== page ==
Red states, green laws: Ideology and renewable energy legislation in the United States

David J. Hess, Quan D. Mai, Kate Pride Brown

Research output: Contribution to journalArticlepeer-review

44 Scopus citations

Abstract

We develop a novel, mixed methods approach to examine the relationship between political ideology and support for renewable energy and energy efficiency (REEE) policies. Through qualitative analysis of interviews with state-government legislators in the U.S., we show that when legislators evaluate and justify their support for and opposition to different types of renewable energy and energy efficiency (REEE) policies, they distinguish bills based on frames that are related to ideological differences (e.g., tax decreases, government efficiency, regulation, mandates, government spending). In turn the qualitative distinctions among bills are associated with quantitative differences in levels of support and success for the policies. Using data from a longitudinal analysis of 188 major state-government laws passed from 2004 to 2014 and a cross-sectional set of 709 passed and unpassed laws from 2011 to 2012, we show that REEE policies configured as mandates (e.g., renewable portfolio standards) have consistently lower levels of support than for similar REEE policies configured as tax reductions, reduction of government waste by increasing building efficiency, authorization of local government action, and regulatory reduction. Thus, via both quantitative and qualitative analysis, we show that there are important ideology-associated differences in REEE policy that point to opportunities for more successful policy design.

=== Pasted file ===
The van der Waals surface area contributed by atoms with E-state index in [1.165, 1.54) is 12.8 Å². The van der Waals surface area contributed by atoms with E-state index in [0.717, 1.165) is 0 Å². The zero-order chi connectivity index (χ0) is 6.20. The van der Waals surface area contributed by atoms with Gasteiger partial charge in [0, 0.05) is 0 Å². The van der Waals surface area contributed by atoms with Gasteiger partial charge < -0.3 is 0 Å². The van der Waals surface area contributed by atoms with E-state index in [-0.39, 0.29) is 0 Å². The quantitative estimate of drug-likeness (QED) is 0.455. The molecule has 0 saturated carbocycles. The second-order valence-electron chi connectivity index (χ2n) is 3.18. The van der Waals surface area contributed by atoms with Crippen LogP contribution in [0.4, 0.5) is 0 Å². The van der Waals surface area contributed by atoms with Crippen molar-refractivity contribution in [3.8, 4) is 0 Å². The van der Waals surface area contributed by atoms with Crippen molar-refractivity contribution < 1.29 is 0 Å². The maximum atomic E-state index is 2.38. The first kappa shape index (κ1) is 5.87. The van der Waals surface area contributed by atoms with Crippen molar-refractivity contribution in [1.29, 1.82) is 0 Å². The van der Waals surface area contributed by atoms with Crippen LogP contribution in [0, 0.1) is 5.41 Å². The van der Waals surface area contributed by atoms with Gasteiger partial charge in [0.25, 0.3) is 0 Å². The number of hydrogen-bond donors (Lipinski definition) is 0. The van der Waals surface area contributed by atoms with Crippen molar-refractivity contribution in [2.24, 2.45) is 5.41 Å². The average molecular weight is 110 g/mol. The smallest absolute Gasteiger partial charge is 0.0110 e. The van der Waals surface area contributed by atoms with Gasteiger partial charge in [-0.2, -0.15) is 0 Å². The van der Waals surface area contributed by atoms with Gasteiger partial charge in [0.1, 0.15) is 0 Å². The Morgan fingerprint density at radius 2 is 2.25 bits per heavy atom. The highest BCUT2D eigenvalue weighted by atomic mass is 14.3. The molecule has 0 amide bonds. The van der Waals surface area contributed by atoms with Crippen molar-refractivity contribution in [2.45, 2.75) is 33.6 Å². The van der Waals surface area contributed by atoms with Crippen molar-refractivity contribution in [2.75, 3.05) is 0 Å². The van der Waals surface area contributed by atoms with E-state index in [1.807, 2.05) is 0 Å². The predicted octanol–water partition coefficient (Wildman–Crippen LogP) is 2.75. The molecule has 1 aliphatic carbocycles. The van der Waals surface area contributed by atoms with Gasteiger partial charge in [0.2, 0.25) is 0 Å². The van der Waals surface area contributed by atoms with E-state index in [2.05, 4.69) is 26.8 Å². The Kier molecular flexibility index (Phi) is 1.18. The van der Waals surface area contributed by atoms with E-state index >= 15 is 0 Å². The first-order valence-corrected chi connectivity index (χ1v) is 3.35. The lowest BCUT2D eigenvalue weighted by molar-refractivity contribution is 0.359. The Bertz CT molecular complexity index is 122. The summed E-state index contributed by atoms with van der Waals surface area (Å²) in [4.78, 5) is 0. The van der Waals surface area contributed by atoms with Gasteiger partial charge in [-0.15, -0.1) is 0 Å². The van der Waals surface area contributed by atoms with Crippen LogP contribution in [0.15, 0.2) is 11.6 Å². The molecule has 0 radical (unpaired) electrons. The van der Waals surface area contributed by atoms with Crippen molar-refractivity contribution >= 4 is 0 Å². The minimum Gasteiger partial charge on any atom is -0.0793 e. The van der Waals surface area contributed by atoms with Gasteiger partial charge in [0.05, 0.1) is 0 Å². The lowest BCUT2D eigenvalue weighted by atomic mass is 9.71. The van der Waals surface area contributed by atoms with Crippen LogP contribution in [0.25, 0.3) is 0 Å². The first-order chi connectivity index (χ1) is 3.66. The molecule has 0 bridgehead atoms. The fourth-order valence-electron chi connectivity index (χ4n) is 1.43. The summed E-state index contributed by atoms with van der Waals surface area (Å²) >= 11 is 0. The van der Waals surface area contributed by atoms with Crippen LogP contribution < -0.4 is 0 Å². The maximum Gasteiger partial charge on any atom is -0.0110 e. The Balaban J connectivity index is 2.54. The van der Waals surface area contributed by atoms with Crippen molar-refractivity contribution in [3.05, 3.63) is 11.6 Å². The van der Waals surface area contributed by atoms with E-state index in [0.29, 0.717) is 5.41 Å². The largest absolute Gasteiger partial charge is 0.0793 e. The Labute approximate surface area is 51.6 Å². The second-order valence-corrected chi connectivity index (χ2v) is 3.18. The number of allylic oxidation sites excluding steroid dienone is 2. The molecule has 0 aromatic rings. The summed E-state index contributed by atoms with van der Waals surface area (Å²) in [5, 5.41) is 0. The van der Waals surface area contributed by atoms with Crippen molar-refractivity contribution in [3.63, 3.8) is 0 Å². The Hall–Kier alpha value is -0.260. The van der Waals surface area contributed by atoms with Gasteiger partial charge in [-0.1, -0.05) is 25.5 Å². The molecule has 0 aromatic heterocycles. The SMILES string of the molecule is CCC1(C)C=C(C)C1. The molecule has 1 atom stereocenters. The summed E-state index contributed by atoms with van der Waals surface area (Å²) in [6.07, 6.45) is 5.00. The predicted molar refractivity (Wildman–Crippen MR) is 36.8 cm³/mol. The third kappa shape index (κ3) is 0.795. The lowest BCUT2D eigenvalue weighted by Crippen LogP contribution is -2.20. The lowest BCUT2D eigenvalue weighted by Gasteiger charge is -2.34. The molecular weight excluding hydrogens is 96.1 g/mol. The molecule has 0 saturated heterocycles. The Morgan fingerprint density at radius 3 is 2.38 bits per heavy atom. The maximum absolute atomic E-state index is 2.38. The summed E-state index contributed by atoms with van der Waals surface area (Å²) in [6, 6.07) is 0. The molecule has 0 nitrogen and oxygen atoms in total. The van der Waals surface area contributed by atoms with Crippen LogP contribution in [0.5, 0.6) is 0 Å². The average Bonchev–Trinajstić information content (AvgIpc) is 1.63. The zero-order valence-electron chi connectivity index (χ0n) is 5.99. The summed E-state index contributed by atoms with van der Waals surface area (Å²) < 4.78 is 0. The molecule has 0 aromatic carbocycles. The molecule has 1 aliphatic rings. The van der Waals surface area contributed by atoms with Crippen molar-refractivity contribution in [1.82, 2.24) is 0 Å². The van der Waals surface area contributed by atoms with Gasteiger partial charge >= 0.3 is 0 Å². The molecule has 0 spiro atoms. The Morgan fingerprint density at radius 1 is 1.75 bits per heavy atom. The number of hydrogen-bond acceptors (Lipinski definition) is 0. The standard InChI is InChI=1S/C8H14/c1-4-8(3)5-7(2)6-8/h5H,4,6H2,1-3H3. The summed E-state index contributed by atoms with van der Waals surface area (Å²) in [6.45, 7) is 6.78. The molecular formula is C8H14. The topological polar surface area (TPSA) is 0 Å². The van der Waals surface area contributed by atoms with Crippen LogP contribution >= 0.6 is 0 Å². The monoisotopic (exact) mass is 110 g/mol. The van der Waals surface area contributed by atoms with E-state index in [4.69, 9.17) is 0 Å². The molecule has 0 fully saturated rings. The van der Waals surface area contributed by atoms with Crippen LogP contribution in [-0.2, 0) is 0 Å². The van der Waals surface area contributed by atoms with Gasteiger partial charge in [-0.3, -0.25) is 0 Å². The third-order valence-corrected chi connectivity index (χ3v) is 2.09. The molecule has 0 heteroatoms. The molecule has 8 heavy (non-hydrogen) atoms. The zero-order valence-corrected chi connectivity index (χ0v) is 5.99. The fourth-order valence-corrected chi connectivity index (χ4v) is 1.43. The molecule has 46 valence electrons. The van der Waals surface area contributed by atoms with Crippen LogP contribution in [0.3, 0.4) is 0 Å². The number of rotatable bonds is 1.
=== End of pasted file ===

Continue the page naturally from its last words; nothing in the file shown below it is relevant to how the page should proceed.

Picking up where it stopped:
Original languageEnglish (US)
Pages (from-to)19-28
Number of pages10
JournalEnergy Research and Social Science
Volume11
DOIs
StatePublished - Jan 1 2016
Externally publishedYes

ASJC Scopus subject areas

  • Renewable Energy, Sustainability and the Environment
  • Nuclear Energy and Engineering
  • Fuel Technology
  • Energy Engineering and Power Technology
  • Social Sciences (miscellaneous)

Keywords

  • Energy efficiency
  • Political ideology
  • Renewable energy
  • State governments

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